Mental Capacity Act 2005, Deprivation of Liberty Safeguards England, 2019-20Official statistics
- Publication Date:
- 12 Nov 2020
- Geographic Coverage:
- Geographical Granularity:
- Councils with Adult Social Services Responsibilities (CASSRs), Country, Strategic Health Authorities, Primary Care Organisations, Government Office Regions, Local Authorities, Ambulance Trusts, Primary Care Trusts, Regions
- Date Range:
- 01 Apr 2019 to 31 Mar 2020
These official statistics provide findings from the Mental Capacity Act 2005, Deprivation of Liberty Safeguards (DoLS) data collection for the period 1 April 2019 to 31 March 2020. DoLS are a legal framework that exist to ensure that individuals who lack the mental capacity to consent to the arrangements for their care, where such care may amount to a "deprivation of liberty", have the arrangements independently assessed to ensure they are in the best interests of the individual concerned. The data is collected from local authorities in England, who are the supervisory bodies for authorising deprivations of liberty of adults in care homes and hospitals.
The aim of this publication is to inform users about aspects of DoLS activity, including the profile of people for whom a DoLS application was received, applications completed and their outcome, and applications not completed. The Adult Social Care Analytical Hub, which is an interactive business intelligence tool published alongside the data tables, presents further insight of the data, including breakdowns by local authority.
These statistics have not been materially impacted by the coronavirus (COVID-19) pandemic as the data period ended before the pandemic really took hold.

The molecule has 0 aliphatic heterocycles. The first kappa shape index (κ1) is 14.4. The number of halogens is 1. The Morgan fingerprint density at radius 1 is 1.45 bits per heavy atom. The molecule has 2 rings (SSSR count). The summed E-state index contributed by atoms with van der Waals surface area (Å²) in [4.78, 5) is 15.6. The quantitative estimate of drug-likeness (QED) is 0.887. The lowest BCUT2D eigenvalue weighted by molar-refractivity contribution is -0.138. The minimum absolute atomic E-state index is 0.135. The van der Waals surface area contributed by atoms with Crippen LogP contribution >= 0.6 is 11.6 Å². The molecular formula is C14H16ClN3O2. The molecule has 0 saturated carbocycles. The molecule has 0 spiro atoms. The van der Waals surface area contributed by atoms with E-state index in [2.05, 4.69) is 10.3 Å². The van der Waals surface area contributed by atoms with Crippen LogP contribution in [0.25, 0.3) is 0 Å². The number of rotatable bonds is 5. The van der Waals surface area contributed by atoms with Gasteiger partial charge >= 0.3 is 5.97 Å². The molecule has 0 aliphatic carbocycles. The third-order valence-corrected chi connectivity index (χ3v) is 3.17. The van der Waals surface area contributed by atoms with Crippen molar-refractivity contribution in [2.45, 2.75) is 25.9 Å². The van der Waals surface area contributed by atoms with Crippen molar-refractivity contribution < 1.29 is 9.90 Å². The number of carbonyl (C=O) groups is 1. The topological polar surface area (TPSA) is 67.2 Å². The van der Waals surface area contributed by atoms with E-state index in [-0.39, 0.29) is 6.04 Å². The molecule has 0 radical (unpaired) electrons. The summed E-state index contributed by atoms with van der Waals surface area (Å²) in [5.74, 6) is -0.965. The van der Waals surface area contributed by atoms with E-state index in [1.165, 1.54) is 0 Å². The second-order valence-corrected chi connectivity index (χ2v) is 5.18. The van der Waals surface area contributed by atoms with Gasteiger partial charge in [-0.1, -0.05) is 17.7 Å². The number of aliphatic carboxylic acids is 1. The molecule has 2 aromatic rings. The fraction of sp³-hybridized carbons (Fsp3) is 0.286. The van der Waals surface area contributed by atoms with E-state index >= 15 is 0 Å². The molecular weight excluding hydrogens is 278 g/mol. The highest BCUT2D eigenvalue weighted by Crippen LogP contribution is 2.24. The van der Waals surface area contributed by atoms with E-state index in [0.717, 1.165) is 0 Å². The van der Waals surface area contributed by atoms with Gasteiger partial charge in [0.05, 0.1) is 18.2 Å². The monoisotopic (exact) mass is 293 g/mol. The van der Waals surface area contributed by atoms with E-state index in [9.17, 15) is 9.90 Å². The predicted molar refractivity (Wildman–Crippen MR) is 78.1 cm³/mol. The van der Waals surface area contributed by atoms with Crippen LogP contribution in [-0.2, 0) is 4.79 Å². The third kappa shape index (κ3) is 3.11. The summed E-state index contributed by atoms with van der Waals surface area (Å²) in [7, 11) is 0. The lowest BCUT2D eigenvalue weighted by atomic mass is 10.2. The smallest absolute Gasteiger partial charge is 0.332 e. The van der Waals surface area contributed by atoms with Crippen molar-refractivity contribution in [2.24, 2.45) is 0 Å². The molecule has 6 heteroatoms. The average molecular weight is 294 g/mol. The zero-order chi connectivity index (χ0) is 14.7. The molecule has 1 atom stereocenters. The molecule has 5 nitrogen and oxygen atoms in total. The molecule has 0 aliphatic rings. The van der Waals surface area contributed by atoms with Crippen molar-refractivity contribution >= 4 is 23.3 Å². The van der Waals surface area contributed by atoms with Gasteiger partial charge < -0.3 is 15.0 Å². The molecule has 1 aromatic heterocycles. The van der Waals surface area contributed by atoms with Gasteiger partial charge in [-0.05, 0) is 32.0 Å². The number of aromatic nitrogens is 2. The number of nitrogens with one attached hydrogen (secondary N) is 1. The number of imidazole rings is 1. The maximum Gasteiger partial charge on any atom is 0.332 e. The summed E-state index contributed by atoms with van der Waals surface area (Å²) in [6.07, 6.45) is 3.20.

There were 263,940 applications for DoLS received during 2019-20, relating to 216,980 people. The number of applications has increased by an average of 13.9% each year since 2014-15.
The number of applications completed in 2019-20 was 243,300. The number of completed applications has also increased each year, by an average of 31.2% each year since 2014-15.
The reported number of cases that were not completed as at year end was 129,780. This is the first year since reporting began in 2015-16 that the number of cases not completed at year end has fallen, by 1.2%, from 131,350 at the end of 2018-19.
The proportion of completed applications in 2019-20 that were not granted was 51.0%. The main reason was given as change in circumstances, at 62.0% of all not granted cases.
The proportion of standard applications completed within the statutory timeframe of 21 days was 23.6% in 2019-20. The average length of time for all completed applications was 142 days.